Also, the researchers will refrain from combining male and female chromosomes into a single genome — a common practice that was resulting in far too many errors. Instead, the team will assemble both the paternal and maternal DNA of individuals in a process known as phasing.
As Gene Myers, a VGP team member and a lead researcher at the Max Planck Institute of Molecular Cell Biology and Genetics, said yesterday, each species will be a “one and done” deal, meaning that the quality of the sequences will be so good that the work shouldn’t have to be repeated in the future. That way, “we can get on with the science,” he said.
In terms of process, the researchers will build long-read sequences with an initial assembly of chromosome chunks called “contigs”. These chunks will be joined together to create even bigger pieces, called scaffolds, which will in turn be linked to others to create even larger assemblies, all the way to full-sized chromosomes. Optical DNA maps and computer algorithms will assist in the process, ensuring the proper sequential order and flagging any structural errors.
“The advances in long-read sequencing and long-range scaffolding technologies is revolutionising de novo [starting from scratch] DNA sequencing,” said Myers.
“After a 10-year hiatus, this trend inspired me to return to genome assembly as I believe we will ultimately be able to produce near-perfect, telomere-to-telomere genome reconstructions, and if current cost trends continue, for less than $1000 [$1393] on average per vertebrate species, thus dramatically altering the landscape of genomics.”
Indeed, it wasn’t too long ago that it cost millions of dollars and years of effort to complete the genome of a single animal. New sequencing technologies could soon make it possible to create an entire genome in a single week, said Adam Phillippy, G10K assembly chair and lead at the NIH’s National Human Genome Research Institute. It now costs about $US30,000 ($41,785) to to sequence the DNA of a new species for the first time.
The new sequences will be stored and made publicly available at the Genome Ark database, a digital open-access library of genomes. Corporate sponsors DNAnexus and Amazon Web “have been instrumental in getting this project off the ground,” said Phillippy.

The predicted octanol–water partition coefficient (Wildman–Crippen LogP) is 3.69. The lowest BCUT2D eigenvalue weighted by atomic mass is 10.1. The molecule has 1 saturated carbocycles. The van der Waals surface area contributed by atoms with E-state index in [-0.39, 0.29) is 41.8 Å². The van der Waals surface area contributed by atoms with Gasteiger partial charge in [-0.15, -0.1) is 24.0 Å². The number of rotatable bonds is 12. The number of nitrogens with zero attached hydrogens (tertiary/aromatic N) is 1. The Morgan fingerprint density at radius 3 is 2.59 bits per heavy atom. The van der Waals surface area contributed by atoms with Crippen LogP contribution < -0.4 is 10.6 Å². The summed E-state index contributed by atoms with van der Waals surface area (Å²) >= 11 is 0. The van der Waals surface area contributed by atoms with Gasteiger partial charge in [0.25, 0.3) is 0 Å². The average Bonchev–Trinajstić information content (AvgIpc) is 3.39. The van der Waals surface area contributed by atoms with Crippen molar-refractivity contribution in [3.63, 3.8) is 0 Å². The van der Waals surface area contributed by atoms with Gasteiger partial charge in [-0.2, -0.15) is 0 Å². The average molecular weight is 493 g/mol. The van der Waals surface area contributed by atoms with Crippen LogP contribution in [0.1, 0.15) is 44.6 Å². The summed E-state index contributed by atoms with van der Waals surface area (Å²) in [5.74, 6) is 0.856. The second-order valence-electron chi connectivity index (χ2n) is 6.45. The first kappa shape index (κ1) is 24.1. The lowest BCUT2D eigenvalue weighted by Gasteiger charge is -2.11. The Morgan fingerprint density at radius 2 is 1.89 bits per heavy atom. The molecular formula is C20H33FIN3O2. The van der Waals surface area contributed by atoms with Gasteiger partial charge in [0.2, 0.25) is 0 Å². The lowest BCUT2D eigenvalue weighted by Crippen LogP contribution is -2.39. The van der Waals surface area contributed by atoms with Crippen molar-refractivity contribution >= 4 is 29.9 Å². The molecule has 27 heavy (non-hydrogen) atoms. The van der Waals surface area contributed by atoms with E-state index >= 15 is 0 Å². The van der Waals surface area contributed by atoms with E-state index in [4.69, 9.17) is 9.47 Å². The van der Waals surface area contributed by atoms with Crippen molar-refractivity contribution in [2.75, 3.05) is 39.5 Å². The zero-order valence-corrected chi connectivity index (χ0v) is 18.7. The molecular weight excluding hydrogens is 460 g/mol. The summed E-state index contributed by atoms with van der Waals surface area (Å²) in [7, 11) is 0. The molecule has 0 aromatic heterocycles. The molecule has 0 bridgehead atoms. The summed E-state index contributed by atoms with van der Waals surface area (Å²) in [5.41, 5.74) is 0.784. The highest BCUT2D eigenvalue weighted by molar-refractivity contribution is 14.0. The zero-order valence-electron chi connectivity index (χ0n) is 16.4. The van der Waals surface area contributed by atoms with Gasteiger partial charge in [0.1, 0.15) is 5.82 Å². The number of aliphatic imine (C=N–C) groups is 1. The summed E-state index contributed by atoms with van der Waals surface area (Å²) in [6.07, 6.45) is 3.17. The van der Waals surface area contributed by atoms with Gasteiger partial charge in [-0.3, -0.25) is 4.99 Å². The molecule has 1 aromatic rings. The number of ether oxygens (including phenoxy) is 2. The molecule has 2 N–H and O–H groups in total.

“This project is outlandish and outrageous — but it’s feasible, and it’s inevitable,” Harris Lewin, a VGP team member from UC Davis, said at the press briefing.
Around $US600 million ($835 million) will be needed to complete all phases of VGP, according to a G10K press release. To fund the project, G10K is acquiring money from private institutions and corporate sponsors.
But the consortium is also doing some crowdsourcing, having already collected $US2.5 million ($3.5 million) out of the $US6 million ($8 million) required for the first phase of the project (the first phase will involve the sequencing of at least one individual from all 260 orders of living vertebrates).
All hyperbole aside, this is one of the most ambitious projects we’ve seen in a while, rivalling the Human Genome Project (HGP), the Human Connectome Project (an ongoing effort to map all the connections of the human brain), and the VGP’s sister project, the Earth BioGenome Project (EGP), which was announced earlier this year. The goal of the EGP is to sequence all eukaryotes (there are around 8.7 million species on the planet), at an estimated cost of $US4.7 billion ($6.5 billion).
In an email to Gizmodo, a spokesperson for G10K said EGP will be functioning as the coordinating body, and VGP vertebrate genomes will be contributed to the overall effort to eliminate replication of work.
No timeline was given for the VGP project, but as the HGP demonstrated, a slow start is not necessarily reflective of a project’s overall pace. As time passes, and as technologies and techniques improve, the VGP researchers should start to see accelerating returns, both in terms of speed and reductions in cost. Once complete, we’ll have a remarkable repository at our disposal, one even Noah would be proud of.